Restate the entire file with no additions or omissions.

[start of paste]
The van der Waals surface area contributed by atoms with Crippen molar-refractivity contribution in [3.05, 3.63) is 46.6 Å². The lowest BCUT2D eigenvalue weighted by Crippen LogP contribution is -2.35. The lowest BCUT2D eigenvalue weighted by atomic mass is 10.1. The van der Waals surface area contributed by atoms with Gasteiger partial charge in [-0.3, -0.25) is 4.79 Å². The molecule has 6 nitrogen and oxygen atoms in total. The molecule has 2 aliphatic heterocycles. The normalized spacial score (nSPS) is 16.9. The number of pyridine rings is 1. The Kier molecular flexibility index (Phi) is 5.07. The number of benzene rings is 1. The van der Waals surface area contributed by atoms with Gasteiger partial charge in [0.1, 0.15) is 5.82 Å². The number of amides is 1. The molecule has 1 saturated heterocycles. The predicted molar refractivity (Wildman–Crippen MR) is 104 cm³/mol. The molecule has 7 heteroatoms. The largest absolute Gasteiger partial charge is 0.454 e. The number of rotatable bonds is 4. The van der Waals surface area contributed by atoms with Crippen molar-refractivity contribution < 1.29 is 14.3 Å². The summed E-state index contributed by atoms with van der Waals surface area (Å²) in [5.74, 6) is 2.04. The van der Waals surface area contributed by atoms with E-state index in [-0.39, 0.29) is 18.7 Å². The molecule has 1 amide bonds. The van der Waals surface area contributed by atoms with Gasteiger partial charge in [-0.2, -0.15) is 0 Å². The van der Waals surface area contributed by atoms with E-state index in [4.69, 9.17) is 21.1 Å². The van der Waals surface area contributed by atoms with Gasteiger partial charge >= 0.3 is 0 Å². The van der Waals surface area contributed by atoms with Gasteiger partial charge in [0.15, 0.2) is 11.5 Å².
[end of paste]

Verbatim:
The van der Waals surface area contributed by atoms with Crippen molar-refractivity contribution in [3.05, 3.63) is 46.6 Å². The lowest BCUT2D eigenvalue weighted by Crippen LogP contribution is -2.35. The lowest BCUT2D eigenvalue weighted by atomic mass is 10.1. The van der Waals surface area contributed by atoms with Gasteiger partial charge in [-0.3, -0.25) is 4.79 Å². The molecule has 6 nitrogen and oxygen atoms in total. The molecule has 2 aliphatic heterocycles. The normalized spacial score (nSPS) is 16.9. The number of pyridine rings is 1. The Kier molecular flexibility index (Phi) is 5.07. The number of benzene rings is 1. The van der Waals surface area contributed by atoms with Gasteiger partial charge in [0.1, 0.15) is 5.82 Å². The number of amides is 1. The molecule has 1 saturated heterocycles. The predicted molar refractivity (Wildman–Crippen MR) is 104 cm³/mol. The molecule has 7 heteroatoms. The largest absolute Gasteiger partial charge is 0.454 e. The number of rotatable bonds is 4. The van der Waals surface area contributed by atoms with Crippen molar-refractivity contribution < 1.29 is 14.3 Å². The summed E-state index contributed by atoms with van der Waals surface area (Å²) in [5.74, 6) is 2.04. The van der Waals surface area contributed by atoms with E-state index in [-0.39, 0.29) is 18.7 Å². The molecule has 1 amide bonds. The van der Waals surface area contributed by atoms with Gasteiger partial charge in [-0.2, -0.15) is 0 Å². The van der Waals surface area contributed by atoms with E-state index in [4.69, 9.17) is 21.1 Å². The van der Waals surface area contributed by atoms with Gasteiger partial charge >= 0.3 is 0 Å². The van der Waals surface area contributed by atoms with Gasteiger partial charge in [0.15, 0.2) is 11.5 Å².